What if the Necronomicon was a puzzle box? The beauty of The Room on the iPad
Imagine being alone in a dark room with a single box. You have a letter that says something interesting, and possibly dangerous, is inside. It’s going to take much thought and experimentation to dig through the layers of puzzles and brain teasers in order to see what’s being hidden, and the journey is going to make you question whether you’d like to continue. This is a game that comes close to horror, and it does so through environment, sound design, and the minimal amount of details. The Room is what happens when Clive Barker and H.P. Lovecraft get together, make sweet unholy love, and then create a video game.
It sounds simple in text, but the team behind the game have done everything they possibly could to put the iPad to good use. There isn’t a title that is hindered by touch controls as much as its set free by them; you can spin the box, poke at the edges, push buttons, turn screwdrivers, focus light… it feels like you’re moving and playing with real, physical objects. There is a tactile sense of interactivity in everything from turning a dial to open a combination lock to sliding a drawer out of its hiding place.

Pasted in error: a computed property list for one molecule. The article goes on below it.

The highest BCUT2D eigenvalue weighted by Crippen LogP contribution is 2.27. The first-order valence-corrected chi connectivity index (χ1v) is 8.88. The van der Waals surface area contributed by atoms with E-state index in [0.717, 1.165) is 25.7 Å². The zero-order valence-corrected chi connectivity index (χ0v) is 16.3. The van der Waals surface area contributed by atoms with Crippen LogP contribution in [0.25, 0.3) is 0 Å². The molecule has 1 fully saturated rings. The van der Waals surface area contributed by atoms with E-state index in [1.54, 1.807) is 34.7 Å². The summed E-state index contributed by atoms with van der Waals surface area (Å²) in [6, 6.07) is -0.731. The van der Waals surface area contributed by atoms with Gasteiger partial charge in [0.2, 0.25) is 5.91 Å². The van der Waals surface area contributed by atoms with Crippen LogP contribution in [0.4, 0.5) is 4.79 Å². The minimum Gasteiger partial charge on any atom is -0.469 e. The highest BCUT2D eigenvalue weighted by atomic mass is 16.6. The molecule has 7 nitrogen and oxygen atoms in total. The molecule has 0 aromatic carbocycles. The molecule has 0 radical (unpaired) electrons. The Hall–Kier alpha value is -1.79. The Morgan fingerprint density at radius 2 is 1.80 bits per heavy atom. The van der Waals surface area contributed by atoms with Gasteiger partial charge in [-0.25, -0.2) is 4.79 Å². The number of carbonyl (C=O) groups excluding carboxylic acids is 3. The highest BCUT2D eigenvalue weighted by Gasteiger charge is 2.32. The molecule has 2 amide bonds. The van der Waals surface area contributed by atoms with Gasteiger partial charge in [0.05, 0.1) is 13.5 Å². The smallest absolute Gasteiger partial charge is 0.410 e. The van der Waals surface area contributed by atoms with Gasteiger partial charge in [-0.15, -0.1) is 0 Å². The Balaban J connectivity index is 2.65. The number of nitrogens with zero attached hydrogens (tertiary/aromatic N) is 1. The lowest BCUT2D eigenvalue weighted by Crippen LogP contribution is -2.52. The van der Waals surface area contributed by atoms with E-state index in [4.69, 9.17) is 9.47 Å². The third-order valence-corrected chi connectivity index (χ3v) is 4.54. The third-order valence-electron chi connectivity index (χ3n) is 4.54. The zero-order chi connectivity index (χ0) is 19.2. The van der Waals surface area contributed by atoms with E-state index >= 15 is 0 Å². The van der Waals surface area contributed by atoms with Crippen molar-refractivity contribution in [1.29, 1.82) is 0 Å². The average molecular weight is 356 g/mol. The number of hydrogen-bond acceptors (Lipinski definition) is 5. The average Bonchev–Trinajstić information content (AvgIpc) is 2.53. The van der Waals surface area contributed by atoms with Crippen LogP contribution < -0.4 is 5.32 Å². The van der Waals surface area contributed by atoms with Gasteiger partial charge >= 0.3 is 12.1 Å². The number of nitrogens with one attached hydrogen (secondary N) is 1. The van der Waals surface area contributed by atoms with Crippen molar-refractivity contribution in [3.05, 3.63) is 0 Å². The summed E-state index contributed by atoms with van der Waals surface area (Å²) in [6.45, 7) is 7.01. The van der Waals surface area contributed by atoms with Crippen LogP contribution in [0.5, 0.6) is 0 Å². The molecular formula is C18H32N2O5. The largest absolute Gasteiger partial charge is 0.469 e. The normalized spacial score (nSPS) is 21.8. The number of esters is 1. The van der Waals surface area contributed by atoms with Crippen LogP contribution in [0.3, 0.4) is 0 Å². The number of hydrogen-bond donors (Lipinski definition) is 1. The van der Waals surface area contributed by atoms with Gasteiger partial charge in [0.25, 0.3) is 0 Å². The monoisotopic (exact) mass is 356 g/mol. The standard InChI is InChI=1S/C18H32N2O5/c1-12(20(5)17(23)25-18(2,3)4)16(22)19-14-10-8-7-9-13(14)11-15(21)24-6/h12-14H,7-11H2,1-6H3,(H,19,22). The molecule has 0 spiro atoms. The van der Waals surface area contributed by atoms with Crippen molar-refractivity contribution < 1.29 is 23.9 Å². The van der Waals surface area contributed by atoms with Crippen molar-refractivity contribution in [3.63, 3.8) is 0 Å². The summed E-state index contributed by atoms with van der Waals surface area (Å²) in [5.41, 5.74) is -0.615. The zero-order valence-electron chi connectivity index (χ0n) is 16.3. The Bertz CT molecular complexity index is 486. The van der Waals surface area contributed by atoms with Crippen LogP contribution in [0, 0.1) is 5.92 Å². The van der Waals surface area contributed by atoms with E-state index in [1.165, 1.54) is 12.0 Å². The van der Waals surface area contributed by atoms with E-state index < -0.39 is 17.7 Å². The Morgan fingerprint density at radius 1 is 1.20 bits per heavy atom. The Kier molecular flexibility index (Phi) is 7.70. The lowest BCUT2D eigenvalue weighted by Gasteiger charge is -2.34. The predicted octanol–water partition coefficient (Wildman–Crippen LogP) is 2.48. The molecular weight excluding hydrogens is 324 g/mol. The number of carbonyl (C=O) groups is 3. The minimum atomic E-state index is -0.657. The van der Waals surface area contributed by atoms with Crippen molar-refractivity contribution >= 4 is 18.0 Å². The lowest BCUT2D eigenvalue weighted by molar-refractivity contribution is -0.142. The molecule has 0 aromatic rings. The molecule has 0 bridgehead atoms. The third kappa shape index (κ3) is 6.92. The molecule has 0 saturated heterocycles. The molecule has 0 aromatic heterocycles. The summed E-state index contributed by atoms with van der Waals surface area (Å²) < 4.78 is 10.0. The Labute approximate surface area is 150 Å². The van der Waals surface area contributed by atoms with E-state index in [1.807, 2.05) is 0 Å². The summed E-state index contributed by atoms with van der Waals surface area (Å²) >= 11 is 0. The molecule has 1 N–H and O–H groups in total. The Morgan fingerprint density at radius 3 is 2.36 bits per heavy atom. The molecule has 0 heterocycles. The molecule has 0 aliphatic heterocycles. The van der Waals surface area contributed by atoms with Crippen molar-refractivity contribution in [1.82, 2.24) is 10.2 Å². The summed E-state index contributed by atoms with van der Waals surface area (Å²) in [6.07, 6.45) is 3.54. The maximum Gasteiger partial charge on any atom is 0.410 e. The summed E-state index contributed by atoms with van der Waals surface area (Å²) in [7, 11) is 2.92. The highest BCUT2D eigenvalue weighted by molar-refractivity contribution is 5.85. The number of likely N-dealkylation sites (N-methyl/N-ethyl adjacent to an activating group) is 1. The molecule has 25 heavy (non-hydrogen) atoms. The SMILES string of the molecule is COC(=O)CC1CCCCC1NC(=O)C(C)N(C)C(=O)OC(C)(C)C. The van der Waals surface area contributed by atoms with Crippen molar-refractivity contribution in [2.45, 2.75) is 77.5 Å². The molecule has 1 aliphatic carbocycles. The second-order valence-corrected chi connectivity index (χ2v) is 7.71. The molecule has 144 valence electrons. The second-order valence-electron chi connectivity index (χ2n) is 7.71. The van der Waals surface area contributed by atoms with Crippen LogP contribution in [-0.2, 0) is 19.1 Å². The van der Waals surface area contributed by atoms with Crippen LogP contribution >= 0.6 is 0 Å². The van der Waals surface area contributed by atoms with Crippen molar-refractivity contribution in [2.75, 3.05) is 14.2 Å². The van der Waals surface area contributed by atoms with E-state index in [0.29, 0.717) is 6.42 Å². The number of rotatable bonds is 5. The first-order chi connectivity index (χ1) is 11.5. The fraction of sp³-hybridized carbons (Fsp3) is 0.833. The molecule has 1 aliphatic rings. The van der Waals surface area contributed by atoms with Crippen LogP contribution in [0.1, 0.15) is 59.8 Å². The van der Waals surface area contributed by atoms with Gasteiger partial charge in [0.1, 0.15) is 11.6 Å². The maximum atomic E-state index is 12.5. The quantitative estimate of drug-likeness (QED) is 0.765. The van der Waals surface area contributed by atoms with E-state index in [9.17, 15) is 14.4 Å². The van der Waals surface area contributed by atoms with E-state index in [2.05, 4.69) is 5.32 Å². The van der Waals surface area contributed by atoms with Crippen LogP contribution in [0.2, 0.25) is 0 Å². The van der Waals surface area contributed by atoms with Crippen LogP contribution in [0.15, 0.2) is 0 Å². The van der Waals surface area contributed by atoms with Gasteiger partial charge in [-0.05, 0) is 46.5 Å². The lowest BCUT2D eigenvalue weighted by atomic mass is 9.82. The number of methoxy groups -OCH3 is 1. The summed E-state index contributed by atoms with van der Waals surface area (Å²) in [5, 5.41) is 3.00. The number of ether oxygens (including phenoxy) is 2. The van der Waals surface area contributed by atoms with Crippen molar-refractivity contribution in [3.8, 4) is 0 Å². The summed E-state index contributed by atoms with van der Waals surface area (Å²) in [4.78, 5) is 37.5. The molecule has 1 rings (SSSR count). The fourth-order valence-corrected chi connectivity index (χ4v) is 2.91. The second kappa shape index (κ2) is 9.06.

It took me around 3 hours to finish the game, and I did so in the dead of night while listening to the game’s sound and music through a good set of headphones and holding the iPad close. You’ll find notes that give you clues about what’s going on hidden in the different levels of the box, and every now and again you’ll figure out a puzzle and trigger a series of clockwork clicks and whirrs as the box moves, opens, or reshapes itself into something amazing.
It’s not just a matter of clever puzzles, it’s the fact that all the puzzles are self-contained into this one thing, and you’ll have to explore the nooks and crannies of each version of the box as you play. You’ll get clues if you get stuck, but there were no puzzles that seemed unfair or too hard to me. I felt clever every time I reached the next level or changed the characteristics of the box through my actions, and I never felt punished by taking my time and testing things.
The game tells a story with very few details, but the sounds, textures, and animations that take place whenever you interact with the box itself are nearly perfect. There were only one or two times I grew frustrated with a movement not acting as I would like, but many more times where I was delighted by how the hardware was used in order to solve a puzzle. Even though you’re simply opening a box, at least at first, the stakes seem to grow as you play, and the ending leaves you with just as many questions as answers. It’s not a cliffhanger exactly, but it does make the game seem like it will be episodic in the future.
I suggest you play as I did: With headphones, and finishing in one sitting. I haven’t felt this satisfied by finishing a game with no breaks since Journey, and I felt like I received my $5 worth. Besides, what is a box but a portable door, and who can look at a door and not want to open it?
What happens when you step through?